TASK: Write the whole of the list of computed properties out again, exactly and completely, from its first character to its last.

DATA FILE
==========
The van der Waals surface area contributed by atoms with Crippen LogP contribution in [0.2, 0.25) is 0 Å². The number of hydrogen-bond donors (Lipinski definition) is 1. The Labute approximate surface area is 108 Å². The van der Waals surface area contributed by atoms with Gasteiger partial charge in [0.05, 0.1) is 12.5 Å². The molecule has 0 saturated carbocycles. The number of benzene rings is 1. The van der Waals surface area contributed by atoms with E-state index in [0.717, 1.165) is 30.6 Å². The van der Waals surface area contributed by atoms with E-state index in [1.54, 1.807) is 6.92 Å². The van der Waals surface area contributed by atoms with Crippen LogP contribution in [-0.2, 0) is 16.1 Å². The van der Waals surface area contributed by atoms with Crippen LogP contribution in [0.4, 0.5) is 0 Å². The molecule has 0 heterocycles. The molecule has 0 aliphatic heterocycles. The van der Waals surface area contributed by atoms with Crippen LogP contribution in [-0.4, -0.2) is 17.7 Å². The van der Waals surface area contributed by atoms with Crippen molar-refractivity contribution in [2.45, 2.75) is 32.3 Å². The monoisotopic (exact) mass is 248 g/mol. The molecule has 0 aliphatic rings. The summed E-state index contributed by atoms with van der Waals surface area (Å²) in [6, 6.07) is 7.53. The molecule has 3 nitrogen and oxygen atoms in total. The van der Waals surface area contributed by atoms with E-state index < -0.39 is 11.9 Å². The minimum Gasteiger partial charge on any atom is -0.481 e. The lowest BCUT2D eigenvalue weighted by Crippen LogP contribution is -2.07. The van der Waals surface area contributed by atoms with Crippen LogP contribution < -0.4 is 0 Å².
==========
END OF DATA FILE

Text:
The van der Waals surface area contributed by atoms with Crippen LogP contribution in [0.2, 0.25) is 0 Å². The number of hydrogen-bond donors (Lipinski definition) is 1. The Labute approximate surface area is 108 Å². The van der Waals surface area contributed by atoms with Gasteiger partial charge in [0.05, 0.1) is 12.5 Å². The molecule has 0 saturated carbocycles. The number of benzene rings is 1. The van der Waals surface area contributed by atoms with E-state index in [0.717, 1.165) is 30.6 Å². The van der Waals surface area contributed by atoms with E-state index in [1.54, 1.807) is 6.92 Å². The van der Waals surface area contributed by atoms with Crippen LogP contribution in [-0.2, 0) is 16.1 Å². The van der Waals surface area contributed by atoms with Crippen LogP contribution in [0.4, 0.5) is 0 Å². The molecule has 0 heterocycles. The molecule has 0 aliphatic heterocycles. The van der Waals surface area contributed by atoms with Crippen LogP contribution in [-0.4, -0.2) is 17.7 Å². The van der Waals surface area contributed by atoms with Crippen molar-refractivity contribution in [2.45, 2.75) is 32.3 Å². The monoisotopic (exact) mass is 248 g/mol. The molecule has 0 aliphatic rings. The summed E-state index contributed by atoms with van der Waals surface area (Å²) in [6, 6.07) is 7.53. The molecule has 3 nitrogen and oxygen atoms in total. The van der Waals surface area contributed by atoms with E-state index < -0.39 is 11.9 Å². The minimum Gasteiger partial charge on any atom is -0.481 e. The lowest BCUT2D eigenvalue weighted by Crippen LogP contribution is -2.07. The van der Waals surface area contributed by atoms with Crippen LogP contribution < -0.4 is 0 Å².